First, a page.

The only drawback I could find with this distribution is that (very) slow update process. While relying on a LTS release is the assurance that the system will be as stable as possible, if you don’t upgrade apps yourself you could end up with an outdated system in a while. I reckon that following Ubuntu’s schedule and having an update every six months would be a bit much, and to most users it’s not that important to get the latest version of every piece of software they’re using, but I’d have loved to get a better update system, or maybe something along the lines of Windows Updates.
Then again, I usually get notified of software updates about the applications I’m using, so I’d be able to upgrade them on my own. And thanks to Ubuntu’s Software Center, installing/updating a software has become really simple.
Of course, Luna is not perfect. The first thing you might want to look into is the possibility to add a minimize button on your windows’ titles. By default, the only buttons available are Close and Maximize, which are located to the left and right of the windows’ title. In order to minimize a window, you need to click its icon on the dock. It makes the layout of windows cleaner, but it’s simply not practical.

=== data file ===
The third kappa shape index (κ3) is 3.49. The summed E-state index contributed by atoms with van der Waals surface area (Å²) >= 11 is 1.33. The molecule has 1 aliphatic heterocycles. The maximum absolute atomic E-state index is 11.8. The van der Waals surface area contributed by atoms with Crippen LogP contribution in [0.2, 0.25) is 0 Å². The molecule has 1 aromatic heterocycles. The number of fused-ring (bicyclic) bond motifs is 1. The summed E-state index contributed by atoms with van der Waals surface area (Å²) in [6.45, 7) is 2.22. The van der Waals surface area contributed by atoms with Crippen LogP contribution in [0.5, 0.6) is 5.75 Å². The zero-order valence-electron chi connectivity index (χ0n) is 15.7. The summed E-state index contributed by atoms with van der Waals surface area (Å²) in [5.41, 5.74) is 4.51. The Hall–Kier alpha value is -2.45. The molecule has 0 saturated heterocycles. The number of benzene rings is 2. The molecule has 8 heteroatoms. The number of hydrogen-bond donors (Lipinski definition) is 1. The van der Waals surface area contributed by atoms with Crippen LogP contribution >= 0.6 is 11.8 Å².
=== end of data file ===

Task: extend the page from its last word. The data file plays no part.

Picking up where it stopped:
To remedy this problem, simply install Dconf-tools using Software Center, and find the following key:
org → pantheon → desktop → gala → appearance
Change the value
:minimize,maximize,close. This will put all the necessary commands on the far right of the windows’ title bar, and Windows user will certainly feel a bit more at home. You’ll find a step by step guide over at Unixmen that’ll show you how to do this.
All in all, I couldn’t be happier with that distribution so far. I’ll probably give it a solid month of testing, especially with Gimp, before making the final decision. And I’ll probably keep a copy of Windows somewhere, because besides work, I’m also a gamer, and even though some huge progress has been made in that field, I’ll probably still need it to feed my gaming habits :)
I can totally see elementary OS as my daily driver. For the past week, it hasn’t showed the slightest flaw, and I’ve been productive pretty fast using this new OS. If you wish to give it a try, simply go to http://elementaryos.org/, download the ISO, and cram it inside a VMWare Player virtual machine. I bet you’ll be hooked.